If a son of a Ugandan past leader is so fortunate that on top of not having been eaten, he also sleeps in a bed with bed-sheets as a government minister, he apparently must tightly mind his tongue. Ugandan predators will devour anything.
Recently, I noted in this column that the ruling NRM had taught Ugandans how to hate. If you sometimes tune into our radio stations, you would have probably given your vote for the national champion in hate speech to a paid presidential advisor. So, even the President probably greatly values hate speech.
Uganda is full of paradoxes. The most conspicuous media platforms hosting this hate are ‘Christian’ radio stations controlled by the most self-righteous creatures in the land. And their most demonised media targets are government-owned newspapers.
Not that all Ugandans follow like sheep with goats’ brains. The demonised English daily has not lost sales, and its sister Luganda paper has virtually swept all its rivals off the newspaper stalls. The vilified editors may even demand a pay rise and pray for the good health of their implacable adversary.
You can almost smell hatred in the air. Social media junkies itch for conspiracies and people’s downfalls more than for signs of love and humane co-operation. Citizens fear and hate their rulers. The rulers and their police hate the citizens.
It is against this backdrop of mutual hostility that the son of a past leader joked about Uganda’s ubiquitous potholes. He said our potholed roads could attract tourists.
Lo! It was like an old low-lying enemy had suddenly popped up his head. News of the storm he provoked reached the BBC studios in London.
Roast him, they did. Ugandans really roasted him. Who was he joking with? This was no time for frivolity, or cynical humour, or fat-headed arrogance… Call it whatever.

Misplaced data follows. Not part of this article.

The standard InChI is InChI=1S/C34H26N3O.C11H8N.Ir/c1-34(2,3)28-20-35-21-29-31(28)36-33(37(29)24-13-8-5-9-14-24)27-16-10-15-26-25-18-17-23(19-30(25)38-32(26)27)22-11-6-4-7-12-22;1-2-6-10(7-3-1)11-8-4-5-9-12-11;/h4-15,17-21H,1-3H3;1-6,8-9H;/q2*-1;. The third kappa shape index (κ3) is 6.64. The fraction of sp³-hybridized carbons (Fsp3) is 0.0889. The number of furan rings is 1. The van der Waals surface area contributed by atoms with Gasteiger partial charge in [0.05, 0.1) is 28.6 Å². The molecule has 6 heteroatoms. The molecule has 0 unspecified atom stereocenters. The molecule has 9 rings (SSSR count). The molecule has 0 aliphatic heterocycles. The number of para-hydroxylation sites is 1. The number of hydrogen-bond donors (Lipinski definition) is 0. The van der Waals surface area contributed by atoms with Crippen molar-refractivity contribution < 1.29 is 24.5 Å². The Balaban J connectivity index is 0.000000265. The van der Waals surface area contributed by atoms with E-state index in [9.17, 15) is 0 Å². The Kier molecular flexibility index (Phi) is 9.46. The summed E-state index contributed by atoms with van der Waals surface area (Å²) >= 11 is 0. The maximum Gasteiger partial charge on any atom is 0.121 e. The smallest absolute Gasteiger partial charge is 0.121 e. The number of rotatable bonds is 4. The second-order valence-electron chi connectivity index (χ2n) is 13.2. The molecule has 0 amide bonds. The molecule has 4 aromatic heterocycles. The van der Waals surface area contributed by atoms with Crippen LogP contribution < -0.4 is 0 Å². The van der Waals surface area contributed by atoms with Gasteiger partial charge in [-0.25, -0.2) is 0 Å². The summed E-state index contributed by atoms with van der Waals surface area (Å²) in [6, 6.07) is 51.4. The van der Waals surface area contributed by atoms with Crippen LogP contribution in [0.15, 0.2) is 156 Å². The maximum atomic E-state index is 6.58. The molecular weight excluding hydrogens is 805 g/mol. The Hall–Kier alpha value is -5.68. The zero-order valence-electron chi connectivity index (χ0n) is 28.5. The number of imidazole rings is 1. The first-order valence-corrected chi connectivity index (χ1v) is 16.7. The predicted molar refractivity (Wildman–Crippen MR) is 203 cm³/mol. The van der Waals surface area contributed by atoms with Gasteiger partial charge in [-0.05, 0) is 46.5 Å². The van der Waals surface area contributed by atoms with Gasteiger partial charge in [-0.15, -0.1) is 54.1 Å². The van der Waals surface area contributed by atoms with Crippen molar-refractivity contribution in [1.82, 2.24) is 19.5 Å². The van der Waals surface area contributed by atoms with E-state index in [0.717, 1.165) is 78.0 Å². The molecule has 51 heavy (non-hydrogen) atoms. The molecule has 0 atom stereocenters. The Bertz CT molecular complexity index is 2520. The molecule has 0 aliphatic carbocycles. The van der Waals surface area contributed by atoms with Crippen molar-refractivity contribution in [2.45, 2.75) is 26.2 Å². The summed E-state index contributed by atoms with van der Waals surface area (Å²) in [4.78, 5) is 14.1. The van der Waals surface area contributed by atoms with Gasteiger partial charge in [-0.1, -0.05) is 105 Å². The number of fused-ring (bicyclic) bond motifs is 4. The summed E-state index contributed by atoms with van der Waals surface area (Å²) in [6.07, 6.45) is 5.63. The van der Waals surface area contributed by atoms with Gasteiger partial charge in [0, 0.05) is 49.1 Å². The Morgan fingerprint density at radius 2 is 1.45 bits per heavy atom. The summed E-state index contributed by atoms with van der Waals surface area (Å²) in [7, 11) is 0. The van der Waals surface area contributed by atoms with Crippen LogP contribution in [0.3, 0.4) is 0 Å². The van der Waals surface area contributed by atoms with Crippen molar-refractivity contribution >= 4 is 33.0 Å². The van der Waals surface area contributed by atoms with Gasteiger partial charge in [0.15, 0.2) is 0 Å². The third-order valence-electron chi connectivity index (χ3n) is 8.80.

You see, Uganda’s potholes tell a story bigger than the potholes. It is the story of skewed budgetary priorities, planned incompetence, horrendous corruption and naked impunity in the road sector and other government work. The potholes are products of this malaise.
Those with power and money have used national taxes and foreign exchange to import huge gas-guzzling SUVs to cushion themselves from the pain. The other citizens can go hang. And you, son of a past leader, laugh about that?
Okay… okay… Let us calm down. Let us try to sell Uganda, the only country we have; grasshoppers, potholes and gorillas.
Hey, Prince Harry… Hey! Come to Uganda… Knock off more of that royal stuff. Come with Meghan Markle and little Archie.
You are the perfect tourists. After this protracted winding Brexit dance out of European bureaucracy, you have staged an efficient Royexit march out of British palatial protocol.
In Uganda, you can buy or rent an old Toyota off-roader, get a break from the smooth European highways and bump around over our potholes to harden your ex-royal experience.
The tour package includes competition with green flies for our national dish, the ‘rollex’ chapatti-and-omelette delicacy sold everywhere along our dusty roadsides.
If you contract typhoid, you can spend a week at the Kawempe or Kiruddu national health facilities; the perfect exhibitions of referral health care in Third World medi-speak.
Then you can head west and see our large cousins, the gorillas.
Once upon a time, in the Mesozoic era, the planet was teeming with dinosaurs, which of course are now extinct. But we have a huge variety of African birds, descendants of the dinosaurs, without seeing which a tour is incomplete.
Our political dinosaurs are different. They are hominids. A freak of evolution. But these, too, are a spectacle of sorts. From life under a modern European constitutional monarchy, you will get a feel of life under a primitive authoritarian democracy; the system that gave us the potholes.
Welcome, Prince Harry.
Mr Tacca is a novelist, socio-political commentator.